Finance minister set to unveil FY23 national budget of 6.80 tonnes of Tk on Thursday



| Updated:
07 June 2022 17:00:32


Finance Minister AHM Mustafa Kamal is expected to place the national budget of Tk 6.80 trillion in the Jatiya Sangsad for the financial year 2022-2023 (FY23) on Thursday.

The size of the budget will be around 15 percent of the gross domestic product or GDP of the country.

It is the country’s 50th budget and the Awami League government’s 23rd in five terms. The budget will see special measures of tax exemptions on agriculture, food processing and small sector development.

The revenue collection target set for the NBR is 4.33 trillion taka, an increase of 9.0% over the current year revenue target and the Annual Development Program (ADP). ) is set at 2.44 trillion taka.

Experts point to having measures to control rising inflation, stabilize the exchange rate and measures to ensure food security, according to a report by the UNB agency.

Tajuddin Ahmed presented the first budget as first finance minister of the post-independence Bangabandhu government in 1972.

In the next budget, the GDP growth target is set at 7.5% and inflation will be maintained at 5.5%.

In the proposed budget, the GDP forecast is set at 7.5%, about Tk 44.5 trillion, or Tk 14 trillion more than in FY22, finance division sources said.

The size of GDP in FY22 was Tk 28.34 trillion.

Government policymakers believe that in FY23, three major infrastructure assets in the country will contribute to GDP growth despite a projected decline in the global economy due to the Russian-Ukrainian war.

Relevant officials believe that three major megaprojects will be launched in FY23. The Padma Dream Bridge will be inaugurated on June 25. This will open new doors for business and trade, which will have a positive impact on the economy.

Ministry officials said that the development of power, energy, communications and transport sectors will also boost growth after the completion of these three megaprojects.

The development impact of these sectors will play an important role in achieving growth in other sectors, including manufacturing. Naturally, importance is given to agriculture to ensure growth. Therefore, the focus is on securing the supply of agricultural inputs and maintaining subsidies. Growth is expected to accelerate if ongoing reforms in various sectors (revenue sector and investment) are implemented, they said.

According to the finance division, food, fuel and fertilizer prices have risen sharply due to the Russian-Ukrainian war. Farmers get it at a lower price because the government subsidizes fertilizer. A plan has been made to give a subsidy of 120 billion taka to agriculture also in the next financial year.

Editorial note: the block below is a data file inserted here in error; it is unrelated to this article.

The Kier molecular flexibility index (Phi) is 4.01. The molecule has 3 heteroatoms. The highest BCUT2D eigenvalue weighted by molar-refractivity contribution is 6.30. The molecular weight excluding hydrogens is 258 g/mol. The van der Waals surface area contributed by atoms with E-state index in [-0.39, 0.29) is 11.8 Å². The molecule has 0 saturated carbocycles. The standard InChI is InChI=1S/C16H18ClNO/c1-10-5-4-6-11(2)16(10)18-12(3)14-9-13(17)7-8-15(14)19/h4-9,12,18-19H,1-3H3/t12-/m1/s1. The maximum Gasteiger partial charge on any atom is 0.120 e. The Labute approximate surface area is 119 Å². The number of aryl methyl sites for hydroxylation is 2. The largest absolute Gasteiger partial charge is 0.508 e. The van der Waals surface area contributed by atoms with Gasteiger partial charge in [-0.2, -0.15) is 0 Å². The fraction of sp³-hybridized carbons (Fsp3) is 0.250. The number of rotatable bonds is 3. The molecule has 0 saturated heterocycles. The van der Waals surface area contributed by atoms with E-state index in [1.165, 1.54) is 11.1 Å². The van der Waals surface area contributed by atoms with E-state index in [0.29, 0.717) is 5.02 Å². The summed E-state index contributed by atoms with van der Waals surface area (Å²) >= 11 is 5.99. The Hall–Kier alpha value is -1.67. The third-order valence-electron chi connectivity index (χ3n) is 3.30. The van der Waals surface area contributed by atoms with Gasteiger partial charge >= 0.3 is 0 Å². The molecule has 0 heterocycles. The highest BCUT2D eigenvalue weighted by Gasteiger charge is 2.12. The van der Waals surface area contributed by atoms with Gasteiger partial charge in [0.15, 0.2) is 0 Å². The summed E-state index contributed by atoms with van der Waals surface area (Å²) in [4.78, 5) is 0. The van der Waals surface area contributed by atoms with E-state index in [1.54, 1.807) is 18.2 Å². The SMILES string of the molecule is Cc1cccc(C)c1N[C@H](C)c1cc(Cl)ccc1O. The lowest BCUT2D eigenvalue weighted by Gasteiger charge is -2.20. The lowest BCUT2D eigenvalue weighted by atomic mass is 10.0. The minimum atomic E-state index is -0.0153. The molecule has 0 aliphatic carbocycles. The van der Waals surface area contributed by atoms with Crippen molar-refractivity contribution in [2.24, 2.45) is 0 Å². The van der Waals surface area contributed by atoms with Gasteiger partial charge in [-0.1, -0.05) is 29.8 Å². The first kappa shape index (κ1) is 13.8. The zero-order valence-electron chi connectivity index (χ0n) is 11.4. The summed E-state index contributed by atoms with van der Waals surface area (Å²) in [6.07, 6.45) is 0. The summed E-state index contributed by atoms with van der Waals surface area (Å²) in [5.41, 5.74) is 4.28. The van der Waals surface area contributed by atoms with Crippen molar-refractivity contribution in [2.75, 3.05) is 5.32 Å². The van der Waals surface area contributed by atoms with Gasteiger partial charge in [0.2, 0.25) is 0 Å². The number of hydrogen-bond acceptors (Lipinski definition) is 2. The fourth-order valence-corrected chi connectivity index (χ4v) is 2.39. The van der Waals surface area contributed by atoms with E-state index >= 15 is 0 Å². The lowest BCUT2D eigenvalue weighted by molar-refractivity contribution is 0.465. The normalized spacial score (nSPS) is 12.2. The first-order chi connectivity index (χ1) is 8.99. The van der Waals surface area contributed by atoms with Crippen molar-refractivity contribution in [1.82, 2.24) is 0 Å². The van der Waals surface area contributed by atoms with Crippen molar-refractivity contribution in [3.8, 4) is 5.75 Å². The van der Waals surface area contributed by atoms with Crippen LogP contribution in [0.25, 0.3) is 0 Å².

The introduction of incentive packages in the new budget will also be continued. This will add to sectoral GDP.

In this context, the former financial adviser to the former interim government, AB Mirza Azizul Islam, told UNB that if there is no growth, there will be stagnation in the economy.

“Poverty must be reduced by securing employment by increasing the coverage of social safety net programs,” he said.

Dr M Masrur Reaz, an economist and chairman of Policy Exchange of Bangladesh, said the budget faced challenges in maintaining a stable forex exchange rate and import trade inflation.

The budget should have measured inflation as well as controlling commodity prices and the health sector by developing the institutional capacity of government entities.

The government has set an ambitious revenue collection target of Tk 4,330,000,000,000,000, comfortably the highest ever, although reaching this target has never been the goal.

The National Revenue Board (NBR), a wing of the Internal Resources Division (IRD), generally collects revenue for the government. The next budget is expected to have a revenue target of 4.33 trillion taka, which is 440 billion taka higher than the budget target for the current fiscal year and 9.8% of GDP.

According to the calculation, the budget deficit would amount to 2.44 trillion taka, or 5.5% of GDP.

According to sources at the Ministry of Finance, the government would borrow 1.28 trillion taka from domestic sources and 1.16 trillion taka abroad to fill the gap in the proposed budget.

Of domestic borrowing, 938.89 billion taka would come from the banking system while 344.52 billion taka would come from savings certificates.

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